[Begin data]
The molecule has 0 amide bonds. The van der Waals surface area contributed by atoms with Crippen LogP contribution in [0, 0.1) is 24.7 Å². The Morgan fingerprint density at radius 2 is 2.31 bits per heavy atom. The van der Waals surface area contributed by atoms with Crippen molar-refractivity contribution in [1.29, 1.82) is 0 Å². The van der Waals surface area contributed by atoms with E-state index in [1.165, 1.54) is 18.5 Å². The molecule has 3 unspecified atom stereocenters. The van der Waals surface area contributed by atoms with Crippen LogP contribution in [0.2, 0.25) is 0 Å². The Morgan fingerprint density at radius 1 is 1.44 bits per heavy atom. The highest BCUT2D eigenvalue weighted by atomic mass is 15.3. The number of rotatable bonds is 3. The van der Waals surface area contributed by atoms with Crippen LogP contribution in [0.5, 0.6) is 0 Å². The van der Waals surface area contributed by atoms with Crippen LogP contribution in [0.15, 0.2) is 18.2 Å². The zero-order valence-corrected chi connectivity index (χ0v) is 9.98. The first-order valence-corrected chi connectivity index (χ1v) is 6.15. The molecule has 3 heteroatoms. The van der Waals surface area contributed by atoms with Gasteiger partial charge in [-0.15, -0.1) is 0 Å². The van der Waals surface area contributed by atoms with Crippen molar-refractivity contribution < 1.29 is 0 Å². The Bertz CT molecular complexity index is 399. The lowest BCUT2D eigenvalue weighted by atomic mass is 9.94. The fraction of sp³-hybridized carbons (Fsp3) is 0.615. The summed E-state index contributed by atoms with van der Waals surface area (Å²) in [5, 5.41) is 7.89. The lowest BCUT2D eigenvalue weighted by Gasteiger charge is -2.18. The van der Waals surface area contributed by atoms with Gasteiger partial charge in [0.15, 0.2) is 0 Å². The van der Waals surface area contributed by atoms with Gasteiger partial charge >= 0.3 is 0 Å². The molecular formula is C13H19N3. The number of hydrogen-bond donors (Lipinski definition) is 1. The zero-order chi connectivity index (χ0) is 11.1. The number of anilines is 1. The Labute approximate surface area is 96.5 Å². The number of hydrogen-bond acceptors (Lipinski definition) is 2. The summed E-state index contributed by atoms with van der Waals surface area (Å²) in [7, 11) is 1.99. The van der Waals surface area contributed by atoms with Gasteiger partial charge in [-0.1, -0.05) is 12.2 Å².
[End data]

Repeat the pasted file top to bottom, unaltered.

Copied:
The molecule has 0 amide bonds. The van der Waals surface area contributed by atoms with Crippen LogP contribution in [0, 0.1) is 24.7 Å². The Morgan fingerprint density at radius 2 is 2.31 bits per heavy atom. The van der Waals surface area contributed by atoms with Crippen molar-refractivity contribution in [1.29, 1.82) is 0 Å². The van der Waals surface area contributed by atoms with E-state index in [1.165, 1.54) is 18.5 Å². The molecule has 3 unspecified atom stereocenters. The van der Waals surface area contributed by atoms with Crippen LogP contribution in [0.2, 0.25) is 0 Å². The Morgan fingerprint density at radius 1 is 1.44 bits per heavy atom. The highest BCUT2D eigenvalue weighted by atomic mass is 15.3. The number of rotatable bonds is 3. The van der Waals surface area contributed by atoms with Crippen LogP contribution in [0.5, 0.6) is 0 Å². The van der Waals surface area contributed by atoms with Crippen LogP contribution in [0.15, 0.2) is 18.2 Å². The zero-order valence-corrected chi connectivity index (χ0v) is 9.98. The first-order valence-corrected chi connectivity index (χ1v) is 6.15. The molecule has 3 heteroatoms. The van der Waals surface area contributed by atoms with Gasteiger partial charge in [-0.15, -0.1) is 0 Å². The van der Waals surface area contributed by atoms with Crippen molar-refractivity contribution < 1.29 is 0 Å². The Bertz CT molecular complexity index is 399. The lowest BCUT2D eigenvalue weighted by atomic mass is 9.94. The fraction of sp³-hybridized carbons (Fsp3) is 0.615. The summed E-state index contributed by atoms with van der Waals surface area (Å²) in [5, 5.41) is 7.89. The lowest BCUT2D eigenvalue weighted by Gasteiger charge is -2.18. The van der Waals surface area contributed by atoms with Gasteiger partial charge in [0.15, 0.2) is 0 Å². The van der Waals surface area contributed by atoms with Gasteiger partial charge >= 0.3 is 0 Å². The molecular formula is C13H19N3. The number of hydrogen-bond donors (Lipinski definition) is 1. The zero-order chi connectivity index (χ0) is 11.1. The number of anilines is 1. The Labute approximate surface area is 96.5 Å². The number of hydrogen-bond acceptors (Lipinski definition) is 2. The summed E-state index contributed by atoms with van der Waals surface area (Å²) in [7, 11) is 1.99. The van der Waals surface area contributed by atoms with Gasteiger partial charge in [-0.1, -0.05) is 12.2 Å².